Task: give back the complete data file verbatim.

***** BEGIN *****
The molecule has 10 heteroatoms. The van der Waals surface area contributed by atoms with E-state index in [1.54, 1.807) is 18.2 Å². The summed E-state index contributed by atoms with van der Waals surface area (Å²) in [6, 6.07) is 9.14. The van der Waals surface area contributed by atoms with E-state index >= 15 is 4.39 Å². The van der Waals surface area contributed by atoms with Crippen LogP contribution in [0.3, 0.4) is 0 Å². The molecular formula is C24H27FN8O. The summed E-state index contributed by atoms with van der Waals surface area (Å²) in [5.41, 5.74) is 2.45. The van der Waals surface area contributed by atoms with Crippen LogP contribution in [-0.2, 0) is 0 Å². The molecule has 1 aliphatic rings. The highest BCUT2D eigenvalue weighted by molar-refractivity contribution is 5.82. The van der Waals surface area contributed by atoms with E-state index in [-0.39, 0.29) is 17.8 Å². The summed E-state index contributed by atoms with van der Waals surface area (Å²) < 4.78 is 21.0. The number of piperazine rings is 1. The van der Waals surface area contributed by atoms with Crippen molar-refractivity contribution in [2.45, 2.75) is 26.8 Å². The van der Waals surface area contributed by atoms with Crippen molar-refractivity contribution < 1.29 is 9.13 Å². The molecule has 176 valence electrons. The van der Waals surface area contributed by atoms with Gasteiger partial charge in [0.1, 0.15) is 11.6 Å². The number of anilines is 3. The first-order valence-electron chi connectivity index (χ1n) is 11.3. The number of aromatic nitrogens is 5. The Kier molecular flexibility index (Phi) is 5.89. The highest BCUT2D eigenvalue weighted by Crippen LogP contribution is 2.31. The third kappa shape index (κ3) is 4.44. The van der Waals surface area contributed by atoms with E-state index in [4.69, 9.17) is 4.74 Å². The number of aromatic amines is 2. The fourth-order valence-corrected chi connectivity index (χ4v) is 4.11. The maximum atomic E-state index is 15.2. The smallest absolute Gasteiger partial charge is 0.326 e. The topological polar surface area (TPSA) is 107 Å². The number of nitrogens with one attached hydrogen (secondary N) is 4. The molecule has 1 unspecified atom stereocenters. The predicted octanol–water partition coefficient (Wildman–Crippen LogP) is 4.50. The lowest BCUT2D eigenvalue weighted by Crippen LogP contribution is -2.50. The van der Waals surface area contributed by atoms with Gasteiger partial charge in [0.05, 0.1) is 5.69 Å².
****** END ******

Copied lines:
The molecule has 10 heteroatoms. The van der Waals surface area contributed by atoms with E-state index in [1.54, 1.807) is 18.2 Å². The summed E-state index contributed by atoms with van der Waals surface area (Å²) in [6, 6.07) is 9.14. The van der Waals surface area contributed by atoms with E-state index >= 15 is 4.39 Å². The van der Waals surface area contributed by atoms with Crippen LogP contribution in [0.3, 0.4) is 0 Å². The molecular formula is C24H27FN8O. The summed E-state index contributed by atoms with van der Waals surface area (Å²) in [5.41, 5.74) is 2.45. The van der Waals surface area contributed by atoms with Crippen LogP contribution in [-0.2, 0) is 0 Å². The molecule has 1 aliphatic rings. The highest BCUT2D eigenvalue weighted by molar-refractivity contribution is 5.82. The van der Waals surface area contributed by atoms with E-state index in [-0.39, 0.29) is 17.8 Å². The summed E-state index contributed by atoms with van der Waals surface area (Å²) < 4.78 is 21.0. The number of piperazine rings is 1. The van der Waals surface area contributed by atoms with Crippen molar-refractivity contribution in [2.45, 2.75) is 26.8 Å². The van der Waals surface area contributed by atoms with Crippen molar-refractivity contribution < 1.29 is 9.13 Å². The molecule has 176 valence electrons. The van der Waals surface area contributed by atoms with Gasteiger partial charge in [0.1, 0.15) is 11.6 Å². The number of anilines is 3. The first-order valence-electron chi connectivity index (χ1n) is 11.3. The number of aromatic nitrogens is 5. The Kier molecular flexibility index (Phi) is 5.89. The highest BCUT2D eigenvalue weighted by Crippen LogP contribution is 2.31. The third kappa shape index (κ3) is 4.44. The van der Waals surface area contributed by atoms with E-state index in [4.69, 9.17) is 4.74 Å². The number of aromatic amines is 2. The fourth-order valence-corrected chi connectivity index (χ4v) is 4.11. The maximum atomic E-state index is 15.2. The smallest absolute Gasteiger partial charge is 0.326 e. The topological polar surface area (TPSA) is 107 Å². The number of nitrogens with one attached hydrogen (secondary N) is 4. The molecule has 1 unspecified atom stereocenters. The predicted octanol–water partition coefficient (Wildman–Crippen LogP) is 4.50. The lowest BCUT2D eigenvalue weighted by Crippen LogP contribution is -2.50. The van der Waals surface area contributed by atoms with Gasteiger partial charge in [0.05, 0.1) is 5.69 Å².